Every year the massive Christmas goat (Gävlebocken) in the Slottstorget square of Gävle, central Sweden, attracts a media storm with locals dreaming up new ways to save it. But despite their efforts, it usually goes up in flames long before the Swedes have opened their Christmas presents.
But this year it won't go down without a fight, councillors have decided.
“We'll have more guards. We're going to try to have a 'goat guarantee' the first weekend,” deputy council chief Helene Åkerlind, representing the local branch of the Liberal Party, told newspaper Gefle Dagblad.
“It is really important that it stays standing in its 50th year,” she added to Arbetarbladet.
Gävle Council has decided to allocate an extra 850,000 kronor ($98,908) to the goat's grand birthday party, bringing the town's Christmas celebrations budget up to 2.3 million kronor this year.
The holiday shindig is scheduled to kick off on November 27th and will include other events, music performances and extra Christmas lights, with the slogan 'Christmas starts in Gävle'.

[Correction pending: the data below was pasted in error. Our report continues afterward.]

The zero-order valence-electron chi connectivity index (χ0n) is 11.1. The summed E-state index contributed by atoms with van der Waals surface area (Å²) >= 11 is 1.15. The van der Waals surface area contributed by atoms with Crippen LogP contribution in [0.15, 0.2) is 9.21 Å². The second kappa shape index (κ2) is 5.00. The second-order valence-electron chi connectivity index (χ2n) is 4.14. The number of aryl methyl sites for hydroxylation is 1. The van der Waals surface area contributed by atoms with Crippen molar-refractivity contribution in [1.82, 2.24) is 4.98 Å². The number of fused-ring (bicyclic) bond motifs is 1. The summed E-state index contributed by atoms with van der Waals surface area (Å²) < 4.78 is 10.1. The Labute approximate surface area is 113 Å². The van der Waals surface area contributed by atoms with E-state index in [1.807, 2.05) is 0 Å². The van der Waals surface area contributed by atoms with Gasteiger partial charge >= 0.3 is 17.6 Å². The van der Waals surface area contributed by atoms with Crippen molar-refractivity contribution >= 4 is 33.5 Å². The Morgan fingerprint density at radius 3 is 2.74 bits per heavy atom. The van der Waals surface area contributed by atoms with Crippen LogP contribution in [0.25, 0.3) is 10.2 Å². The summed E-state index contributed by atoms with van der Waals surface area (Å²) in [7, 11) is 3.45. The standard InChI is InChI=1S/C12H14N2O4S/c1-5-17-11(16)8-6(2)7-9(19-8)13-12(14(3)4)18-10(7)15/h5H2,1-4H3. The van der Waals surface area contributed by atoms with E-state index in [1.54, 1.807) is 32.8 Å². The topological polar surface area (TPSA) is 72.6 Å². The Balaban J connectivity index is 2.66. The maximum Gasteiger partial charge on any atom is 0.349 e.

“Few towns the size of Gävle have such a global celebrity as the Gävle Goat. Along with other popular events on the first of Advent, Gävle can deliver a proper weekend to kick off Christmas,” said marketing officer and goat general Annelie Hydén in a statement.
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The history of the goat is a long and fiery one. In a bizarre coincidence, the building of the first goat in 1966 was assigned to the chief of Gävle's fire department, Jörgen Gavlén, whose brother Stig, an advertising consultant, had come up with the idea of making a giant version of the traditional Swedish yule goat.
It would not be the city fire department's last dealings with the goat. Over its 50-year history, it has been attacked and destroyed 34 times, becoming such a fixture in Swedish life that it now has its own Twitter account to inform the world about its fate.
Sorry to leave you far too early this year!Thank you for this amazing time with you my friends. See you next year on my 50th birthday party!— Gävlebocken (@Gavlebocken) December 27, 2015
Last year it made it past Christmas Day, but was set on fire in the early hours of December 27th. The Local reported last month that a 26-year-old man, whose face was covered in soot when police caught him, now risks a hefty fine and up to four years in jail.
Over the years, the goat has been run over by a souped-up Volvo, attacked by a team of arrow-wielding Santas and gingerbread men, and burned down by an American tourist who had been convinced that doing so was perfectly legal. He served ten days in prison.